Whether you are new to conventions or a pro, remember these few suggestions to make your visit to any convention enjoyable and safe. A convention like CoreCon has activities and events galore. Don’t get so busy you forget to take care of you! Here is a helpful guide to enjoy everything to the fullest extent. Continue reading
The CoreCon Costume Contest is the time when convention attendees get to highlight all the hard work that goes into costuming. The fun begins on Saturday afternoon with a masquerade for children. The children’s masquerade is a fun event where anyone under the age of 12 can show off their awesome costumes. There’s no formal judging, just judges who can give you tips and information on how to get into costuming. This is the place where CoreCon Kids can get their feet wet without having to walk through the main competition in front of a large audience.
Artemis. Take control. Pilot the ship. Become the hero or villain you’ve always wanted to be.
With the change of hotel (the Holiday Inn) and dates (Memorial weekend), the policies have been updated for 2018. Here are a few things that you might want to know for your upcoming CoreCon X experience!
- The smoking tent will be located outside door 12.
- Operations will be open 24/7 in the atrium.
- Per the hotel’s policy, no crockpots or griddles are allowed in the hotel rooms.
- All conventions rooms, not including fansuites in the pool area, need to close at 3 AM but can reopen at 6 AM. Alcohol must be out of the convention rooms by 1:30 AM. The pool room will close at 1 AM, but fansuites are personal rooms and can remain open with their doors closed. Check the schedule for their actual hours.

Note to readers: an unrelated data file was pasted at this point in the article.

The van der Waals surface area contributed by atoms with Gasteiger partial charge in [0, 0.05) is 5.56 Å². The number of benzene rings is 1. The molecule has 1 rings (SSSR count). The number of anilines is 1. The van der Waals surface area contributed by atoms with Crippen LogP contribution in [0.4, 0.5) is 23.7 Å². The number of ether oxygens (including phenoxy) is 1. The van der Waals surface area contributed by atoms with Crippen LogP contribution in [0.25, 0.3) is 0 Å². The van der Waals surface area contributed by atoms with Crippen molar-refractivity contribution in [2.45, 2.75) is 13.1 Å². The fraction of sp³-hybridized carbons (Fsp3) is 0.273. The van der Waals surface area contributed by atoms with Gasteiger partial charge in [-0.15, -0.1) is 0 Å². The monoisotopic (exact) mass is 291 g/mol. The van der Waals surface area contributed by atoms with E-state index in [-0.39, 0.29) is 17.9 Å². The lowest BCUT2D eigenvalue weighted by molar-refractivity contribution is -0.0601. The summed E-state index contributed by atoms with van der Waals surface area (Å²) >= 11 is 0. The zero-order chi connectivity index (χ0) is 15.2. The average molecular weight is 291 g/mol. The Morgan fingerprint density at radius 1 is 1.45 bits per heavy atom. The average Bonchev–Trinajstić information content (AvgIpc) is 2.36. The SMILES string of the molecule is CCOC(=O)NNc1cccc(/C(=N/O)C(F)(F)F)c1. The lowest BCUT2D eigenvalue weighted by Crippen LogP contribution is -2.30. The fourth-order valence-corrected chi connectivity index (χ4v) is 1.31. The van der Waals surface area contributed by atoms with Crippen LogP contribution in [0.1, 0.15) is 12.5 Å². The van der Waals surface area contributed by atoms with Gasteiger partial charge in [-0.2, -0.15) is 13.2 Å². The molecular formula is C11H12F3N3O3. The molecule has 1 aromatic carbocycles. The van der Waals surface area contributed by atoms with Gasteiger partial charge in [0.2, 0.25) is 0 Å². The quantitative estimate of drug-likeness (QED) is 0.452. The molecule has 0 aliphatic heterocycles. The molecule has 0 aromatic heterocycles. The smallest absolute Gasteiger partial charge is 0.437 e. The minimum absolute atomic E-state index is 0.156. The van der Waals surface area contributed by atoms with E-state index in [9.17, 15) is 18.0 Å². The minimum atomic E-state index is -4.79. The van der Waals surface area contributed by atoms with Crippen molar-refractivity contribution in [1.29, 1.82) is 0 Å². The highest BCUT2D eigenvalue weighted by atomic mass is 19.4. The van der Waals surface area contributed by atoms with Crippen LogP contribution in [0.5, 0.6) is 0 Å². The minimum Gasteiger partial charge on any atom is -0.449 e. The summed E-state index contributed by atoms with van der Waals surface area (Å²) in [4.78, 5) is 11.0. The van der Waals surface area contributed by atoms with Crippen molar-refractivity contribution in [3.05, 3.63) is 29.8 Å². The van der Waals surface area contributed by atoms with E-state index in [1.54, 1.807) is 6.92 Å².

- Service animals are allowed according to North Dakota law. Therapy animals will be allowed if they are registered. Attendees will need to bring appropriate paperwork, and a $100 fee can be charged to the sleeping room if needed. Contact the hotel if you have more questions regarding their service and therapy animal policies.
- The restaurant will have a special, cheaper menu for con attendees. We will get more information closer to the convention. The hours for the restaurant are:
- Thursday: 6 AM – 10 PM
- Friday: 6 AM – 11 PM
- Saturday: 7 AM – 11 PM
- The Holiday Inn security protocol is that they will give you one warning. If you break the rules a second time, you will be asked to leave. So follow the rules!
Since CoreCon accepts donations in order to be able to have an event each year, we make a huge effort to give back to the community in various ways. Some of our most recognized events include raising money through the annual Extra Life fundraiser and organizing blood drives. We also select a charity to benefit through a silent auction at each convention.